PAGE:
Comedy Central’s Review, a new show for which TV reviewers must already have their puns locked and loaded, premieres tonight. Based on the Australian cult hit Review with Myles Barlow, it stars Andy Daly (who also created the show) as Forrest MacNeil, a straight-laced, intellectual “life critic” who wholeheartedly commits to reviewing firsthand experiences — including drug addiction, racism and sex with a celebrity — and weathers through the resulting chaos. Review also stars Jessica St. Clair, Fred Willard and James Urbaniak, and features such five-star guests as Jason Mantzoukas, Maria Thayer, Lance Bass and Andy Richter.
I recently had a chance to ask Daly about his absurd new podcast The Andy Daly Podcast Pilot Project, his favorite character to play, and Forrest MacNeil’s entirely arbitrary system for doling out stars.
SNL veteran Colin Quinn, who sarcastically hails himself as “one of the great writers in the entertainment industry,” will host the 66th annual Writers Guild Awards in New York Saturday. Quinn is currently touring his one-man show Colin Quinn: Unconstitutional (nicknamed “The Toosh”) and appearing on Girls as Alex Karpovsky’s bespectacled, coffee-shop-owning mentor. He’s also working with old friends Jim Norton, Nick DiPaolo and Tom Papa on a very meta Jerry Seinfeld-produced cop show about making a cop show. It’s called Cop Show.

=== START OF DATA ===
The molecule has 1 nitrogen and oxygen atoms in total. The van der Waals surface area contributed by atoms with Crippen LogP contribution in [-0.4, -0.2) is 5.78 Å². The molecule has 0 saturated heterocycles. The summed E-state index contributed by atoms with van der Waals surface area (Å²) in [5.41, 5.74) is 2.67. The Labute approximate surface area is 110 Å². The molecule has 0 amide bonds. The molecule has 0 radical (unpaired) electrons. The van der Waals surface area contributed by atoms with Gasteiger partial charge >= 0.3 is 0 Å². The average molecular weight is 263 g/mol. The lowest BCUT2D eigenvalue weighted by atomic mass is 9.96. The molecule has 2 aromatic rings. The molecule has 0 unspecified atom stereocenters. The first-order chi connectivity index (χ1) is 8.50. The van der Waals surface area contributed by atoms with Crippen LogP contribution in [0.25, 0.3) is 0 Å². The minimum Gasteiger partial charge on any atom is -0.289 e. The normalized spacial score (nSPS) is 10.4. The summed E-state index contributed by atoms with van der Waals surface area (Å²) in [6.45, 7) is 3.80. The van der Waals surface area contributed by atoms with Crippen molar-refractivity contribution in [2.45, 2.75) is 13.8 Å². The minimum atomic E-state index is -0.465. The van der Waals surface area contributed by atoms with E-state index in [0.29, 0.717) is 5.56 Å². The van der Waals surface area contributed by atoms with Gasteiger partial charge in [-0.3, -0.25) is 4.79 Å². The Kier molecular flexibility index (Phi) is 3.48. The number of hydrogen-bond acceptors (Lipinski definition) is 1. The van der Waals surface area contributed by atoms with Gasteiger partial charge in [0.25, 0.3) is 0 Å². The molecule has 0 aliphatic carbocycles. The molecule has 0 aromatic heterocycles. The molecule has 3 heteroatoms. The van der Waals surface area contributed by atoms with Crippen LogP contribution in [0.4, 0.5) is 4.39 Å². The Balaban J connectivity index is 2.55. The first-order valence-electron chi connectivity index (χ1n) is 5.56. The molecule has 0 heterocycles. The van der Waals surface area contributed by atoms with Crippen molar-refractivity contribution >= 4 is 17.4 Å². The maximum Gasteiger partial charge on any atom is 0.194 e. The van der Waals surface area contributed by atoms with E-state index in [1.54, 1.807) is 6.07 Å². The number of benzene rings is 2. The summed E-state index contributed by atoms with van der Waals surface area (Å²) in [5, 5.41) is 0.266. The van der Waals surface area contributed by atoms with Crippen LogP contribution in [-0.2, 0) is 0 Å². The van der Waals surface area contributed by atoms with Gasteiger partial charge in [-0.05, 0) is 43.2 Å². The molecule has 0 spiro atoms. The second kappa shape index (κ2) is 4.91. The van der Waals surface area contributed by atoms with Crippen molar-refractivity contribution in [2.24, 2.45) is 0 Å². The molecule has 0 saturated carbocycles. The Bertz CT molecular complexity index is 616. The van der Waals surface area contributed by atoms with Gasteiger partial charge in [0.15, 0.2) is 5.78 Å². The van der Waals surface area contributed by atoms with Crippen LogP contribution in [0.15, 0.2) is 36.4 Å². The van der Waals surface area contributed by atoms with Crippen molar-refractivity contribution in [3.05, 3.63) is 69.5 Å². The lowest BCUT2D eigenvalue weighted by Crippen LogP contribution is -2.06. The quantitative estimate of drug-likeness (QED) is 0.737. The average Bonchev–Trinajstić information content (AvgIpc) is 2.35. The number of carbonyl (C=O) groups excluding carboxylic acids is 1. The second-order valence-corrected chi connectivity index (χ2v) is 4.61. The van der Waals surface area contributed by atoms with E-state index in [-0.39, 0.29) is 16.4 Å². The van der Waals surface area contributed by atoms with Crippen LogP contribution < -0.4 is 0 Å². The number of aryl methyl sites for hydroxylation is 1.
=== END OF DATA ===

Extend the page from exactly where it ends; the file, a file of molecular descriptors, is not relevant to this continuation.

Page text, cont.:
I recently had a chance to talk to Quinn about his thoughts on the New York standup scene, the sheer vitriol he faces (mostly from loyal fans) on Twitter, and his plans for a Girls soap-opera spinoff starring his terminally ill character, Hermie. READ MORE
Standup and self-branded cool dad Rob Delaney, celebrated for his shameless Twitter musings on Mitt Romney, the perils of marijuana, and the filthy things he’d do to his neighbor Karen if afforded the chance, has written the equivalent of several million tweets in the form of a memoir called — brace yourself — Mother. Wife. Sister. Warrior. Falcon. Yardstick. Turban. Cabbage.
Released today, the book is a departure from Delaney’s silly Twitter persona in the same vein as pieces he’s written for Vice and The Guardian, delving into his personal history and confronting the many-headed beasts of depression and addiction. He calls it an effort to “amalgamate stuff from [his] life and hammer it into a book shape,” and promises a wealth of stories never before told in his standup. I talked to Delaney recently about the memoir-writing process, his new standup hour, and why he’s glad he ever decided to write about mental illness. READ MORE